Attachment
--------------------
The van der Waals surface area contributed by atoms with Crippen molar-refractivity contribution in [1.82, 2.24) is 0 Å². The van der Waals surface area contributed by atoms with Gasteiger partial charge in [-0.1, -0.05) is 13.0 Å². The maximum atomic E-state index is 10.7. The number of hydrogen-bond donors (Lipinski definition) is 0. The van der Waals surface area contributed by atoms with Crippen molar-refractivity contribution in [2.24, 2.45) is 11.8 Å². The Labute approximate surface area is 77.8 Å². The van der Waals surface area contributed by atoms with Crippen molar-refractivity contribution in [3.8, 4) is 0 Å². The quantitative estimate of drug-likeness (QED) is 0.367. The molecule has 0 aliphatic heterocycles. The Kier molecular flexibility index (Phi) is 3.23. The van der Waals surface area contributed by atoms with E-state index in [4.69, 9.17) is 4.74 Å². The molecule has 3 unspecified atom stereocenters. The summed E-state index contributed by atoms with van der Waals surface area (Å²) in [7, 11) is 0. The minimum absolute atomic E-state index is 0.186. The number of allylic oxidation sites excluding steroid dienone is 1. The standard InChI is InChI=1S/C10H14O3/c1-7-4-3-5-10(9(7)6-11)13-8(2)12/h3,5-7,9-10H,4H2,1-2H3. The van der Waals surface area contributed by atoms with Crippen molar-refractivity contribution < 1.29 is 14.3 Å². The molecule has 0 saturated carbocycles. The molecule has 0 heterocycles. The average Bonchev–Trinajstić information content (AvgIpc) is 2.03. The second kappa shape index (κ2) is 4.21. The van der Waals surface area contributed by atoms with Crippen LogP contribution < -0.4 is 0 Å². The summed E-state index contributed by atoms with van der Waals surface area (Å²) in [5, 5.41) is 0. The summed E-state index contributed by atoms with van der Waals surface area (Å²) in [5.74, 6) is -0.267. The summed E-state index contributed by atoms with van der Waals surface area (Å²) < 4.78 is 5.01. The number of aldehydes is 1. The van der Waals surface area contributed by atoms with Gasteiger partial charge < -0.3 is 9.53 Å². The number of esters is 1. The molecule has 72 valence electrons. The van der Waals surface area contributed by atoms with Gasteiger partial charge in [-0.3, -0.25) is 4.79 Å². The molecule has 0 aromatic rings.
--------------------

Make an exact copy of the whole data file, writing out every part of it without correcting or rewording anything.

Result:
The van der Waals surface area contributed by atoms with Crippen molar-refractivity contribution in [1.82, 2.24) is 0 Å². The van der Waals surface area contributed by atoms with Gasteiger partial charge in [-0.1, -0.05) is 13.0 Å². The maximum atomic E-state index is 10.7. The number of hydrogen-bond donors (Lipinski definition) is 0. The van der Waals surface area contributed by atoms with Crippen molar-refractivity contribution in [2.24, 2.45) is 11.8 Å². The Labute approximate surface area is 77.8 Å². The van der Waals surface area contributed by atoms with Crippen molar-refractivity contribution in [3.8, 4) is 0 Å². The quantitative estimate of drug-likeness (QED) is 0.367. The molecule has 0 aliphatic heterocycles. The Kier molecular flexibility index (Phi) is 3.23. The van der Waals surface area contributed by atoms with E-state index in [4.69, 9.17) is 4.74 Å². The molecule has 3 unspecified atom stereocenters. The summed E-state index contributed by atoms with van der Waals surface area (Å²) in [7, 11) is 0. The minimum absolute atomic E-state index is 0.186. The number of allylic oxidation sites excluding steroid dienone is 1. The standard InChI is InChI=1S/C10H14O3/c1-7-4-3-5-10(9(7)6-11)13-8(2)12/h3,5-7,9-10H,4H2,1-2H3. The van der Waals surface area contributed by atoms with Crippen molar-refractivity contribution < 1.29 is 14.3 Å². The molecule has 0 saturated carbocycles. The molecule has 0 heterocycles. The average Bonchev–Trinajstić information content (AvgIpc) is 2.03. The second kappa shape index (κ2) is 4.21. The van der Waals surface area contributed by atoms with Crippen LogP contribution < -0.4 is 0 Å². The summed E-state index contributed by atoms with van der Waals surface area (Å²) in [5, 5.41) is 0. The summed E-state index contributed by atoms with van der Waals surface area (Å²) in [5.74, 6) is -0.267. The summed E-state index contributed by atoms with van der Waals surface area (Å²) < 4.78 is 5.01. The number of aldehydes is 1. The van der Waals surface area contributed by atoms with Gasteiger partial charge < -0.3 is 9.53 Å². The number of esters is 1. The molecule has 72 valence electrons. The van der Waals surface area contributed by atoms with Gasteiger partial charge in [-0.3, -0.25) is 4.79 Å². The molecule has 0 aromatic rings.